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Article of Interest - Michigan

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Bridges4Kids LogoReorganization, Consolidation Can Help School Budget Crisis
The Oakland Press, December 19, 2004
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Michigan's much-admired former Gov. William Milliken used to say that money shortages in government can be a good thing. They can provide a compelling reason to rethink what we're doing and spending.

 
So let's look at the looming tax-money crunch as an opportunity to better serve those who pay, not simply as an excuse to increase taxes.

It is no secret that our public schools feel themselves to be in a financial bind. Proposal A and the Headlee Amendment combined to largely take away their long-standing reliance on ever-increasing property values.

The situation has prompted the State Board of Education to ask its superintendent, Tom Watkins, to outline the problem and propose possible solutions.

He's done so, thoughtfully.

Among other things, Watkins wonders how we can continue to justify operating 750 local public school districts and public charter schools, along with 57 intermediate school districts.

He noted that we serve 1.7 million pupils at an annual cost to taxpayers of $12 billion. Your calculator will show you that is about $7,000 per youngster. Shouldn't we be able to get the job done?

To dramatize his point, Watkins said the city of St. Clair Shores is served by no less than three school districts that enroll just 8,300 pupils altogether. The small city of Inkster is served by five districts and five charter schools.

But residents love their localities. Voters in two of the St. Clair Shores districts voted against consolidation recently. The "loss" of sports rivalries was an issue. Don't they realize many districts have more than one high school among each others' foremost rivals?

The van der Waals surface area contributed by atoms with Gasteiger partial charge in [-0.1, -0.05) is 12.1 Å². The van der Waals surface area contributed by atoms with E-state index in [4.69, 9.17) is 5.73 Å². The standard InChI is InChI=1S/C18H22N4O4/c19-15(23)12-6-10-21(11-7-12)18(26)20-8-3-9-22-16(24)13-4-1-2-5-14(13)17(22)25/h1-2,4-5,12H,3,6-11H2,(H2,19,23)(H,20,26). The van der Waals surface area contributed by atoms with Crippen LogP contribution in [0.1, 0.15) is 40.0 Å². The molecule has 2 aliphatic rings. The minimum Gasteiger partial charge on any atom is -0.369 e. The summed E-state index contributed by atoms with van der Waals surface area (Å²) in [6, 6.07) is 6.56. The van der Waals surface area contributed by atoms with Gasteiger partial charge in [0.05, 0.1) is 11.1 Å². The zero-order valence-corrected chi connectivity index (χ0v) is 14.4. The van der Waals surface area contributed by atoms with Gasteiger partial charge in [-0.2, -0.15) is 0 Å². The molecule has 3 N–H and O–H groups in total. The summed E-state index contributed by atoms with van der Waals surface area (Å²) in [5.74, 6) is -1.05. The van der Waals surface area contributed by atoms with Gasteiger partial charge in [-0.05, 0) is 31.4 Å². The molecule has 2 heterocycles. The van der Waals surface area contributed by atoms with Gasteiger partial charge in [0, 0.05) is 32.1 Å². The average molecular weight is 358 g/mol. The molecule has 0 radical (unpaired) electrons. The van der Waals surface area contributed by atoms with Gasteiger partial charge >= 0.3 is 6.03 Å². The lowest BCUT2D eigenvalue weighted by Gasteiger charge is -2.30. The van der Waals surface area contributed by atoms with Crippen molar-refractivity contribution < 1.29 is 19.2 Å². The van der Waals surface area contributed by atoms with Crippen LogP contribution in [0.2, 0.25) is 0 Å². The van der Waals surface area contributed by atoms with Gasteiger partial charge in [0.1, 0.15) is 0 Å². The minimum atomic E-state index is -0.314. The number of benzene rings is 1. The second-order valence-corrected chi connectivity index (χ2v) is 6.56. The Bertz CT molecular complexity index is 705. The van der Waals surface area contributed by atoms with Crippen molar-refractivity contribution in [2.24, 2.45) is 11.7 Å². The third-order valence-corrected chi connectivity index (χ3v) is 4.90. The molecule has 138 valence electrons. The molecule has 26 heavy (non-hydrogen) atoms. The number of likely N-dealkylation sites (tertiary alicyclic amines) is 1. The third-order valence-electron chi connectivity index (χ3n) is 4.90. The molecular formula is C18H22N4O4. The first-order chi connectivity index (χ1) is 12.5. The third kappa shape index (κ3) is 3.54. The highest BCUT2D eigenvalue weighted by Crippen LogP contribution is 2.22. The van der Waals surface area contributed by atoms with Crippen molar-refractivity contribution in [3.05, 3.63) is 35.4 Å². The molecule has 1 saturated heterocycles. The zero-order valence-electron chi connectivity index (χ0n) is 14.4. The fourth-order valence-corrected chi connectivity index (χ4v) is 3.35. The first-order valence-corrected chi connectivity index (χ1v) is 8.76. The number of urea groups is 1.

Watkins suggested that intermediate districts could be called upon to manage all the local schools within their boundaries - usually along county lines. Or one district could contract to manage the rest.

Does Oakland County really need more than two dozen $100,000-a-year-plus public school superintendents?

Other public agencies are beginning to see the light. Ferndale, Pleasant Ridge, Hazel Park, Madison Heights and Royal Oak are meeting about sharing firefighting services.

Watkins' report to the state board also notes what has begun to make headlines on its own: School employee health and pension cost increases are eating districts alive financially.

If schools were to get $300 a child in additional funds, he calculated that two-thirds of it simply would go to cover increases in those expenses.

You can check all this out for yourself online at www.michigan.gov/documents/michiganschoolfunding_110803_7.pdf.

More than 80 percent of school costs are personnel costs and they continue to climb. That's in the face of what perhaps is the weakest state economy in the nation - thanks largely to competitive pressures on the automobile industry. The problem has to be dealt with if the fate of the pupils in our care is to be taken as seriously as that of the staffers. There is no way taxpayers should be asked to provide more money. In excess of $175,000 a classroom a year ought to be enough.

Reorganization, and reorganization alone, must be on the table.

    

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